M. C. Ware
Requirements: Apple II-series with at least 48K RAM and a disk drive, or a Commodore 64 with a disk drive.
Many computer programs targeted at preschoolers have been disappointing: They either teach alphabet letters or numbers, or merely "do something" for each keypress.
But Dinosaurs is different. It's a set of educational games designed for children 2½ to 5 years old which is significantly more interesting than many earlier programs.
Dinosaurs comes in a slipcase containing a disk, an instruction booklet for parents, descriptions of the games, some suggestions for additional (noncomputer) activities for the children, and primary-level reading material about dinosaurs.
When Katherine, my tester, arrived, I had the disk booted and the colorful title screen showing on the monitor. Katherine appeared to enjoy the title page, which is complete with a large dinosaur. I advanced to the menu screen by pressing RETURN. The five choices are arranged by difficulty, and each is represented on the menu by a picture indicating what the game is about.
In the first game, there are five dinosaurs across the top of the screen and a simple scene (trees, land) below them. One dinosaur then appears in the bottom scene and rises to an area just below the silhouettes. The child's task is to line up the dinosaur with the matching picture (using left and right arrow keys) and then press RETURN.
When all five dinosaurs have been matched, dinosaurs parade across the bottom of the screen, accompanied by unusual music. If uninterrupted, the same game begins again. If you don't want the same game, a keypress returns you to the menu. To save time, I made all the menu selections in my trial with Katherine.
We went immediately to the second game (which became Katherine's favorite). In this one, the child must distinguish herbivores from carnivores. The screen shows a pile of bones and a pile of plants. When a dinosaur appears, the child must move it one step to the right (for bones) or one step to the left (for plants), then press RETURN. If the child selects correctly, the dinosaur gets a bite of dinner. This game has the best animation of all the games in the package.
Matching The Habitats
The third game reveals a scene with land, water, and air. After a dinosaur appears, the goal is to move it to its proper habitat. To move a dinosaur to another setting (that is, air for the pteranodon and water for the ichthyosaurus and brontosaurus), you press the left and right arrow keys. After each correct answer, the dinosaur briefly moves back and forth in its environment.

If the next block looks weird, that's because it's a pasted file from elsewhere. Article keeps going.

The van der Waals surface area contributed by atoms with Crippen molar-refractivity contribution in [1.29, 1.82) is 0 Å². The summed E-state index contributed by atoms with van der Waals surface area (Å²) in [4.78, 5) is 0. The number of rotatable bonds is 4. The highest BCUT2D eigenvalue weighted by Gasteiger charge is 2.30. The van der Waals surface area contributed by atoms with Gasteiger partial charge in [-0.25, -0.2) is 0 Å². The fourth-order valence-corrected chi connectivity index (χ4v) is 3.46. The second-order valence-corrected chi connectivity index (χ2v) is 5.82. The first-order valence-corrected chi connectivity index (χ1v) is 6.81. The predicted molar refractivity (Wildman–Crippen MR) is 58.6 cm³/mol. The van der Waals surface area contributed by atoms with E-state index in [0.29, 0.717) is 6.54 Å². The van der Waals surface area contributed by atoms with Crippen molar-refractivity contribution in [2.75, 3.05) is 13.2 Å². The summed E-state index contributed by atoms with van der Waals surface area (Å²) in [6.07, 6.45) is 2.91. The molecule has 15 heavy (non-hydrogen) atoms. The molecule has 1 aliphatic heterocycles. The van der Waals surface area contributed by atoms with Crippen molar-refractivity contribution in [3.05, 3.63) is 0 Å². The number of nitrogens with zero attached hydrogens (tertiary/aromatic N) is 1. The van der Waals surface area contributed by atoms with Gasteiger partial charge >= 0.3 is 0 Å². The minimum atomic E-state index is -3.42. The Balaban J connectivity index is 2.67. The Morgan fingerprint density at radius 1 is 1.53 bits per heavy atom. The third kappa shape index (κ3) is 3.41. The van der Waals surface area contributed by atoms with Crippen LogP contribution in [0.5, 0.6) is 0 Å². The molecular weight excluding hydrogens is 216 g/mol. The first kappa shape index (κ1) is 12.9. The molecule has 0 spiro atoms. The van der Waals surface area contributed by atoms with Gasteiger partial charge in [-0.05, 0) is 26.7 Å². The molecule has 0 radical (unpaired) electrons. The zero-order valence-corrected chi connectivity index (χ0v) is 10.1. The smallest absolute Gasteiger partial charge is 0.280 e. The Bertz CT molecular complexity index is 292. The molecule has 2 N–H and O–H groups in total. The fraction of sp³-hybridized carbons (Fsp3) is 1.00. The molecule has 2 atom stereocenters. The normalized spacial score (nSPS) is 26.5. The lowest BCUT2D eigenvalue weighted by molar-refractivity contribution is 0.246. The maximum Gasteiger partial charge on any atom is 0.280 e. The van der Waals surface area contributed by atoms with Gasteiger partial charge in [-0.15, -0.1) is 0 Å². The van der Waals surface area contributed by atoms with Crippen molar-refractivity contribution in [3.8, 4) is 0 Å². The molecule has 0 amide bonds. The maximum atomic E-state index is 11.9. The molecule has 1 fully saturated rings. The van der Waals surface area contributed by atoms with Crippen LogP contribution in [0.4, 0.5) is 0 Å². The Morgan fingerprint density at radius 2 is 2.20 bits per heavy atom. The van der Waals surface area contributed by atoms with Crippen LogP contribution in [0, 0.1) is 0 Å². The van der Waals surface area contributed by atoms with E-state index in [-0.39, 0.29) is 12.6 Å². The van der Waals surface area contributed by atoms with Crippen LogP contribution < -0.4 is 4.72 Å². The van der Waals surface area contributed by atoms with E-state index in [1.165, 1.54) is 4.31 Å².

However, there are two problems with this game. First, the dinosaur originally appears on land, but the scene looks more like an underground tunnel. In fact, Katherine often said "underground" when I asked her where something lived. Second, the creatures have all been designed facing to the right. They parade from left to right, in part to reinforce the child's reading patterns, but any child knows that when something swims or flies back and forth, it turns rather than just going forward and backing up.
The fourth game, though touted as more complex, does not actually seem so-at least not without adult intervention. Several rotating windows at the top of the screen randomly reveal dinosaurs (slot machinestyle) until each window stops. There will be one, two, or three windows with matching dinosaurs. A scene appears at the bottom, showing an opening to a cave or tunnel. The opening shows a random parade of dinosaurs moving by, one at a time. When the child sees a match, he or she is supposed to press the RETURN key. Then the dinosaur hops up and appears at the top of the screen. The child continues until all the windows are full. Then another parade of dinosaurs marches by as a reward.
With adult intervention, the child could be encouraged to count the windows, thus reveal ing how many matching dinosaurs are needed. When all are matched, the child could be asked to count them all, or count the pairs. Without such assistance, however, this is not significantly different from the first game.
The last game also involves trial and error, unless the child already knows something about dinosaurs and the alphabet. This time the child must position a bouncing ball above a dinosaur whose name is shown on the screen. If correct, the name and dinosaur move to the bottom of the screen. When all are matched, the reward is, once again, a dinosaur parade.
As mentioned above, Dinosaurs includes a set of pictures to color, some easy-reading text about the dinosaurs, and a list of additional activities. It's hard to imagine many parents wanting to tackle some of these activities (for example, making mock fossils with plaster of Paris). However, they might be useful in a preschool setting.
Like most educational programs for the very young, Dinosaurs requires an adult to get the program up and running. However, some children could probably learn to use it independently, or semi-independently after an adult carefully introduces it.
As a home-educational package, Dinosaurs would serve families with children aged 4 to 7, and younger children may also want to try it. If you're buying it for home use, you should realize that (as with many educational programs for young children) you should spend some time encouraging the child, clarifying the games, and reinforcing the learning. Overall, Dinosaurs is a worthwhile package.
Advanced Ideas, Inc.
2550 Ninth Street, Suite 104
Berkeley, CA 94710